A significant portion of Porto’s modern light rail Metro system is built on the right of way of an historic narrow gauge network.
In March 2019, photographer Denis McCabe and I visited the old station at Senhora da Hora in suburban Porto. The station building an a water tower survive, providing visual clues of operations from former times.
Tracking the Light is on ‘auto pilot’ while Brian is traveling.
In contrast to my April 2014 visit to Porto’s Trindade station , where I remember horizontal rain blowing into the covered over portions of the platforms, my more recent visit was under clear sunny skies.
Trindade is a busy junction station where Porto Metro lines interface with each other.
At the northeastern end of the top level, Metro tracks exit the station into an open area while taking a remarkably tight curve before plunging into a tunnel below the city.
I exposed these views using my ‘new’ Lumix LX7 on a visit to Porto in late March 2019.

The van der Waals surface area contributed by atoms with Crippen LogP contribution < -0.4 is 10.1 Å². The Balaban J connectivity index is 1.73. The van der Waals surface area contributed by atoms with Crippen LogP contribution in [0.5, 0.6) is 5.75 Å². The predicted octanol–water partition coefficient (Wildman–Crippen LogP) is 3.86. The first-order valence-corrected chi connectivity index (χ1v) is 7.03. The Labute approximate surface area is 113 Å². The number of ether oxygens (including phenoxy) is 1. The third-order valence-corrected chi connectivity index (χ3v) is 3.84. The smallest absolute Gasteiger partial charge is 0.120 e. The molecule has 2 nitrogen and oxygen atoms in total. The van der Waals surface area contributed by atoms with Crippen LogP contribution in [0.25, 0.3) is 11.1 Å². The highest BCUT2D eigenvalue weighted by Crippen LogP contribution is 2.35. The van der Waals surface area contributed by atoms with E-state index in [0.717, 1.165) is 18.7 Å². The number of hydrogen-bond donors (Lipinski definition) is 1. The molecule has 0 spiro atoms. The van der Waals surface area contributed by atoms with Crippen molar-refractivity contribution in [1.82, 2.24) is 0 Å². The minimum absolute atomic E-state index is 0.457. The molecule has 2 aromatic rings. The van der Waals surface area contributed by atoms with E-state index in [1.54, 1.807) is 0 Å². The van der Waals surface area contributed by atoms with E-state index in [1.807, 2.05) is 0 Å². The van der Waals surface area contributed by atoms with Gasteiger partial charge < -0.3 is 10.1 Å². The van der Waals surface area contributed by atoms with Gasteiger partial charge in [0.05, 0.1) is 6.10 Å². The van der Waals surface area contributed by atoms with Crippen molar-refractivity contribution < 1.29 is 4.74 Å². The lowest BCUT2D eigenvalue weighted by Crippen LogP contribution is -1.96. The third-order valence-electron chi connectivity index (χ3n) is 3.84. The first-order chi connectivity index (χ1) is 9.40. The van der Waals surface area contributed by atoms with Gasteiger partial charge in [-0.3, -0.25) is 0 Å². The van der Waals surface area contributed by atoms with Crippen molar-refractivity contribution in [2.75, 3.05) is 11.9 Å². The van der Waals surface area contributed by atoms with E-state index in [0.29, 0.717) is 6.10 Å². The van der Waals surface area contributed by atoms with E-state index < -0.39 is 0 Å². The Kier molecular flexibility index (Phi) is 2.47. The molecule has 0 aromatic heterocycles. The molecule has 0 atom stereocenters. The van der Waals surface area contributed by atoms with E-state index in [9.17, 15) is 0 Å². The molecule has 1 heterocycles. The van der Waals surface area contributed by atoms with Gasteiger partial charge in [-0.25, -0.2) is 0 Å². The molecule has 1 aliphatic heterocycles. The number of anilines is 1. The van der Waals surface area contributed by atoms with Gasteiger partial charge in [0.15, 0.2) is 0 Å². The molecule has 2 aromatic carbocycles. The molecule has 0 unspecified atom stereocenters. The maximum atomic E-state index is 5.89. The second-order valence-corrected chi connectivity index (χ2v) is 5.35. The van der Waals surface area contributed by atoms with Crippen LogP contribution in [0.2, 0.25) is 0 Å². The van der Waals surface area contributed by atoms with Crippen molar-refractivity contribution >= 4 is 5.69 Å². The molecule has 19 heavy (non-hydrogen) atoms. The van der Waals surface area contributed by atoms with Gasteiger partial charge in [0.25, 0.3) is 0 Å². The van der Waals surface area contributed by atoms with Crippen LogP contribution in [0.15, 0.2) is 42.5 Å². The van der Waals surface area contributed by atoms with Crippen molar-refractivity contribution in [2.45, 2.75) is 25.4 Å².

Most of the Portuguese main line network is electrified, which makes diesel hauled trains something of a novelty.
Among the regular diesel hauled trains are freights by Portuguese open access operator Takargo, such as this one led by a Vossloh-built Euro 4000 diesel-electric locomotive.
This unusual looking machine sounds familiar since it is powered by a General Motors Electro-Motive Division designed 12 cylinder 710 diesel engine. The Euro 4000 is a cousin of Ireland’s 201 class locomotive and the America F59PHI, also powered by variations of the 12-710.
I made these photos from the platforms at Porto Campanha.
The scenic Douro Valley is legend as one Portugal’s great places to ride and photograph trains.